Design Engineering

Pipe-crawling autonomous robot designed to decommission nuclear plants


General Energy autonomous robot Carnegie Mellon

RadPiper robot will drive through miles of pipes at the former uranium enrichment plant to identify uranium deposits on pipe walls.

David Kohanbash, senior research programmer at the Carnegie Mellon University Robotics Institute, prepares the RadPiper robot for a test in a mockup pipe. Photo courtesy of
Carnegie Mellon University.

Carnegie Mellon University’s Robotics Institute have design a pair of autonomous robots that will be used to help decommission DOE nuclear facility in Piketon, Ohio.

The CMU robot will drive through miles of pipes at the former uranium enrichment plant to identify uranium deposits on pipe walls.

Unlike external measuring techniques, the autonomous robot is able to go inside the pipes to more accurately measure radiation levels.

“This will transform the way measurements of uranium deposits are made from now on,” predicted William “Red” Whittaker, robotics professor and director of the Field Robotics Center.



In May, the CMU team, led by Whittaker, will deliver the production prototypes, called RadPiper, to DOE’s 3,778-acre Portsmouth site.

The tetherless robot can move through the pipe at a steady pace atop a pair of flexible tracks. RadPiper is equipped with a lidar and a fisheye camera to detect obstructions ahead. After completing a run of pipe, the robot automatically returns to its launch point. Integrated data analysis and report generation frees nuclear analysts from time-consuming calculations and makes reports available the same day.

RadPiper treaded robot moves within the pipes of uranium-enrichment facilities to determine areas where radiation levels may pose a hazard. Photo courtesy of Carnegie Mellon University.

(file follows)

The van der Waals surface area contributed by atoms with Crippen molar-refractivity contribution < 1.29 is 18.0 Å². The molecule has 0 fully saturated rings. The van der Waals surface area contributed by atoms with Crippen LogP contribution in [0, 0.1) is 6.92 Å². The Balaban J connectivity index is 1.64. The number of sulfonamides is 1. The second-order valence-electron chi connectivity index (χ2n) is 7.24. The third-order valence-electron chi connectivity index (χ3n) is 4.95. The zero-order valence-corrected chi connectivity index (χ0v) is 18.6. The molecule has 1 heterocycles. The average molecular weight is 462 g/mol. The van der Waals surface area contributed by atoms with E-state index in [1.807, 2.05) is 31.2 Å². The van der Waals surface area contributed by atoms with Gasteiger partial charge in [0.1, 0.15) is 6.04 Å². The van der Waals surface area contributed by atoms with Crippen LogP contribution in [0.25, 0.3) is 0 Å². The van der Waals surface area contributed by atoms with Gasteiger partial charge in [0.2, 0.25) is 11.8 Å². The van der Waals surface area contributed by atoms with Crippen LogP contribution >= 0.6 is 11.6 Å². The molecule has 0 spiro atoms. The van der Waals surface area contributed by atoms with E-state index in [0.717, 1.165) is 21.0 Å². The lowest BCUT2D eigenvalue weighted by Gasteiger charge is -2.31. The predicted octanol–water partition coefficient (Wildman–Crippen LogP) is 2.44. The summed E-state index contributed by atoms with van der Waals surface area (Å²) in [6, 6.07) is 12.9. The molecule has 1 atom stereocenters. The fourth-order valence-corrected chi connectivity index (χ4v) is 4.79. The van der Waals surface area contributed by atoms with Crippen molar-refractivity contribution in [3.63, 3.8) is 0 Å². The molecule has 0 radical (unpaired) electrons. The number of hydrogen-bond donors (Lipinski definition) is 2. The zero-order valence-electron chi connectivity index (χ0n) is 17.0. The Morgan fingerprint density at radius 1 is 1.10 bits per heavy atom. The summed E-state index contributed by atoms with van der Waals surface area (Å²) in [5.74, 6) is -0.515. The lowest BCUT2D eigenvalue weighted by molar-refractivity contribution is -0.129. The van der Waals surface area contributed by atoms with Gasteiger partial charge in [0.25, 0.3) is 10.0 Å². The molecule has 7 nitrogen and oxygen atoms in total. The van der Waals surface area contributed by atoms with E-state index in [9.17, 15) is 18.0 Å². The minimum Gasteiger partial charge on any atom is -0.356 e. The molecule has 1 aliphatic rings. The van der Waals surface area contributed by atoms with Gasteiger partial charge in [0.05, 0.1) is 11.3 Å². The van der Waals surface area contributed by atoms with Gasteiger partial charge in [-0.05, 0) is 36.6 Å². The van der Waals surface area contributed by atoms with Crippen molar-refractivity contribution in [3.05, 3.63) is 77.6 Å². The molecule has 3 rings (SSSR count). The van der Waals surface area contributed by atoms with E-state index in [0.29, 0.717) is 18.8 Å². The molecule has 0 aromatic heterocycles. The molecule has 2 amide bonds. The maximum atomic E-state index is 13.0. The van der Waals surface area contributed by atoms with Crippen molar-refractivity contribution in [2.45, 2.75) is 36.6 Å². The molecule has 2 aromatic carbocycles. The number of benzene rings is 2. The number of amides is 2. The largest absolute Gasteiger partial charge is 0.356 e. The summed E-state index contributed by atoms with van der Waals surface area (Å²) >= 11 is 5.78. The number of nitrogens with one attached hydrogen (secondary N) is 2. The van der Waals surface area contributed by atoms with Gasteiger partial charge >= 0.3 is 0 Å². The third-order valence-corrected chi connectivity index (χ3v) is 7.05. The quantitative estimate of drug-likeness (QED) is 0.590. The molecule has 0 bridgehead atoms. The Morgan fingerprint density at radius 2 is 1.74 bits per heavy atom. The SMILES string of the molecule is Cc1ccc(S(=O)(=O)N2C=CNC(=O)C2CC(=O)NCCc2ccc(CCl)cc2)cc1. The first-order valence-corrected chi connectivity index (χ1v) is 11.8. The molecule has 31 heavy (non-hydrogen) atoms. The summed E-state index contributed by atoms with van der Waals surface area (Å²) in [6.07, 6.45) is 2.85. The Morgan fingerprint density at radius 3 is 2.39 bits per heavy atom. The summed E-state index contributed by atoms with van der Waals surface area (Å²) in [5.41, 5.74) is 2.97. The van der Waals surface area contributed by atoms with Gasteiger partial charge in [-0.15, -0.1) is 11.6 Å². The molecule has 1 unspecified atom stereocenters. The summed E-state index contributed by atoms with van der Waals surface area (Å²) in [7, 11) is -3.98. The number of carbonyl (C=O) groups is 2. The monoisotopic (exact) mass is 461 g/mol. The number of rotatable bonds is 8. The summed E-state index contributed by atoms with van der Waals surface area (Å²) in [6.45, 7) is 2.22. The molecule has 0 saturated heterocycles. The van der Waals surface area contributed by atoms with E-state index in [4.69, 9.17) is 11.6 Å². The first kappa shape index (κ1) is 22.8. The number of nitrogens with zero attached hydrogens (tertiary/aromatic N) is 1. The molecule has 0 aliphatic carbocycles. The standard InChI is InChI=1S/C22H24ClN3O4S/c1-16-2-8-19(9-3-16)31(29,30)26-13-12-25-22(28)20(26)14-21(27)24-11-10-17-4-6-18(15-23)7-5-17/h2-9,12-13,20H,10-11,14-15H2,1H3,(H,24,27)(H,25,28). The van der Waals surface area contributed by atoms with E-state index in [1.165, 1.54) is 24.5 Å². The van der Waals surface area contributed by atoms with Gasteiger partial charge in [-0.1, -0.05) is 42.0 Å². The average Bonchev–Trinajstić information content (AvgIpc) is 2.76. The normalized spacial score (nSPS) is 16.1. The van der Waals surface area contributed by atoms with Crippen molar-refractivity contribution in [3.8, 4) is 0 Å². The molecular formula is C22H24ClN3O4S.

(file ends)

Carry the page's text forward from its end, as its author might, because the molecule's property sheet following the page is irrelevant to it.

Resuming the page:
RadPiper was designed with a new “disc-collimated” radiation sensor, which uses a standard sodium iodide sensor to count gamma rays. The sensor is positioned between two large lead discs. The lead discs block gamma rays from uranium deposits that lie beyond the one-foot section of pipe that is being characterized at any given time.

The team worked closely with DOE and Fluor-BWXT Portsmouth, the decommissioning contractor, to build a prototype on a tight schedule and test it at Portsmouth last fall.

DOE officials estimate the robots could save tens of millions of dollars in completing the characterization of uranium deposits at the Portsmouth Gaseous Diffusion Plant in Piketon, and save perhaps $50 million at a similar uranium enrichment plant in Paducah, Kentucky.

RadPiper will operate in pipes measuring 30 to 42 inches in diameter and will characterize radiation levels in each foot-long segment of pipe. Those segments with potentially hazardous amounts of uranium-235 will be removed and decontaminated. The vast majority of the plant’s piping will remain in place and will be demolished safely along with the rest of the facility.

DOE has paid CMU $1.4 million to develop the robots as part of what CMU calls the Pipe Crawling Activity Measurement System. In addition to the Portsmouth and Paducah plants, robots could be useful elsewhere in DOE’s defense nuclear cleanup program.


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